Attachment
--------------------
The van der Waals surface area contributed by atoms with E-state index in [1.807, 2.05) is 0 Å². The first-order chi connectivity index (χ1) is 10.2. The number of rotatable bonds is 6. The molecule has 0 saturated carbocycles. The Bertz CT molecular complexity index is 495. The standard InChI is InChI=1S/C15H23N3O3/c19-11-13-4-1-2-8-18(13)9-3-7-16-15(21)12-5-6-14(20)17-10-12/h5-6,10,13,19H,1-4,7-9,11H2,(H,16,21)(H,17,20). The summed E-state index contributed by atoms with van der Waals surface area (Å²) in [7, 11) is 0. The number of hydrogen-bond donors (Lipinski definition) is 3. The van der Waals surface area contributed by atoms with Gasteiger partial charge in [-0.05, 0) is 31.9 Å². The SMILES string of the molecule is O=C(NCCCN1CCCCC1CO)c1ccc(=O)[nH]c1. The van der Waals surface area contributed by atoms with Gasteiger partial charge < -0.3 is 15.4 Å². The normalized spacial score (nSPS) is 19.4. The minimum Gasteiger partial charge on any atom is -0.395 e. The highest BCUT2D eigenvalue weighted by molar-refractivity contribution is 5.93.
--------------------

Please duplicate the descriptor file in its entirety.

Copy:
The van der Waals surface area contributed by atoms with E-state index in [1.807, 2.05) is 0 Å². The first-order chi connectivity index (χ1) is 10.2. The number of rotatable bonds is 6. The molecule has 0 saturated carbocycles. The Bertz CT molecular complexity index is 495. The standard InChI is InChI=1S/C15H23N3O3/c19-11-13-4-1-2-8-18(13)9-3-7-16-15(21)12-5-6-14(20)17-10-12/h5-6,10,13,19H,1-4,7-9,11H2,(H,16,21)(H,17,20). The summed E-state index contributed by atoms with van der Waals surface area (Å²) in [7, 11) is 0. The number of hydrogen-bond donors (Lipinski definition) is 3. The van der Waals surface area contributed by atoms with Gasteiger partial charge in [-0.05, 0) is 31.9 Å². The SMILES string of the molecule is O=C(NCCCN1CCCCC1CO)c1ccc(=O)[nH]c1. The van der Waals surface area contributed by atoms with Gasteiger partial charge < -0.3 is 15.4 Å². The normalized spacial score (nSPS) is 19.4. The minimum Gasteiger partial charge on any atom is -0.395 e. The highest BCUT2D eigenvalue weighted by molar-refractivity contribution is 5.93.